Sailor of the Week: August 8-14
With a victory margin of over three and half hours, Rives Potts sailed Carina, a 48-foot sloop, to victory at last month’s Newport Bermuda Race. Fifteen years ago Rives bought Carina, built in 1969, and has competed in the Newport Bermuda Races with her since 2000. During this stretch, Carina has won her individual class four times and the race once.
After winning the St. David’s Lighthouse Division, Rives attributes his success to a good boat, good crew and good lucky. In addition, Rives had a distinct plan when he set out for the race. After the start, he stayed near the rhumb line while many other boats worked to the west. This initial strategic decision, along with tactical decisions made during a line of black squalls, and a strong crew led Carina to an impressive victory.
In preparation for the Newport Bermuda Race, Rives believed he needed to get to know Carina better and make sure they were sailing to her potential. Rives acquired US SAILING’s Performance Package and Race Optimization Package to maximize Carina’s strengths.
“Jim Teeters (US SAILING) helped us analyze the different possible sail configurations and how they would perform in the various weather conditions against our closest competitors,” said Rives. “He also provided updated polars that helped us figure our target boat speeds for the various conditions. In the end, we took the conservative approach and decided to keep Carina in her traditional configuration and sail her the best we could.” Rives added, “It was a good exercise and it helped us get our head in the game, more than before.”
Rives’ crew consisted of close family and friends who worked as a cohesive unit throughout the race. His reason for buying Carina in the first place was so that he could take his sons sailing with him. Allen and Walker went on their first Newport Bermuda Race with Rives when they were young teenagers, and have raced in every one of them except the two they missed while serving in the Marine Corps. “My most cherished times spent during the race is with my sons on the weather rail on a star-lit night talking about all things, big and small.”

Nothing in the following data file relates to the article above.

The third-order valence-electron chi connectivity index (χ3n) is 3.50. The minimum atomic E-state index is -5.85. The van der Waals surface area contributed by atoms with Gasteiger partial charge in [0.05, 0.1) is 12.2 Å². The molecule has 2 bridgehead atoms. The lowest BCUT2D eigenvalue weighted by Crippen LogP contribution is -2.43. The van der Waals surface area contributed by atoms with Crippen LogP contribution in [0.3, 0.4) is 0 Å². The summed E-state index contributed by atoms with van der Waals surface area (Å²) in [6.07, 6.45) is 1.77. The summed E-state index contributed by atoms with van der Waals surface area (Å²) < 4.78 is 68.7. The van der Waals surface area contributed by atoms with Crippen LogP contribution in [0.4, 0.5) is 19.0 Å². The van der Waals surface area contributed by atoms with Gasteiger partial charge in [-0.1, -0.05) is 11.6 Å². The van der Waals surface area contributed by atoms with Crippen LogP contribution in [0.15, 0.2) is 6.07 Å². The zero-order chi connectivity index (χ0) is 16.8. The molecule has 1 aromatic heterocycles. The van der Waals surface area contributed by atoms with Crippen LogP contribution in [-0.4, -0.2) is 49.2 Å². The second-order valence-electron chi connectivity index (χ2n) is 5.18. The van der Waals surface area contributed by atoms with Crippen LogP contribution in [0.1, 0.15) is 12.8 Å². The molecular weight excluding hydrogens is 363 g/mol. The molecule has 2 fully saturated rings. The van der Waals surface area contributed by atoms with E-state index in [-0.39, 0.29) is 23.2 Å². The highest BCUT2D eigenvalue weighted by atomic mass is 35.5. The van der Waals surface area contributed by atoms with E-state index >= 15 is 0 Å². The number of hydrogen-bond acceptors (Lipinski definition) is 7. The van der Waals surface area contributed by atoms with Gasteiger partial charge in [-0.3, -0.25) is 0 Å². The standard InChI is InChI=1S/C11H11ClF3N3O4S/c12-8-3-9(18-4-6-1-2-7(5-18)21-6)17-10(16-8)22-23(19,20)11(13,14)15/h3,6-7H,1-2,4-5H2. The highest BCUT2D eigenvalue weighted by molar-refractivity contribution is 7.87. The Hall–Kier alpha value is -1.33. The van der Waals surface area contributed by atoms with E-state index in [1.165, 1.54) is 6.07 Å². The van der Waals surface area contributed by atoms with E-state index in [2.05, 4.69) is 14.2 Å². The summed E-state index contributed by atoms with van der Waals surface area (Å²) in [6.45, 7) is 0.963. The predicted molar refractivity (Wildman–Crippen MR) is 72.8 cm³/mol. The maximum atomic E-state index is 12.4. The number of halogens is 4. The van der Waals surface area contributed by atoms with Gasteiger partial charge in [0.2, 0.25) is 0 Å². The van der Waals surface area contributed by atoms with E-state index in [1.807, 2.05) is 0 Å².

Rives started sailing when he 5-years-old on a Sailfish that his father built in their garage. He grew up racing and cruising with his family on Chesapeake Bay. He later graduated from the Virginia Military Institute. Rives has been an accomplished ocean racer for quite some time, and has participated in five America’s Cup campaigns while serving a number of roles including, project manager, trimmer and grinder. “I consider myself to be the luckiest guy in the world, to have had a father and friends that encouraged me to start sailing, and to have so many mentors during my life that have taught me so much and given me so many opportunities.”
Looking to the future, Rives is planning to compete in the Atlantic Ocean Racing Series and the Transatlantic Race next summer. He hopes to continue sharing his love of sailing with younger generations. He states, “If I can do anything to help young people enjoy the experiences and life lessons that I have found through sailing, then I will do it. Sailing is good clean fun, whether you are cruising or racing, on big boats or small, out in the ocean or on a small lake, it is all good.”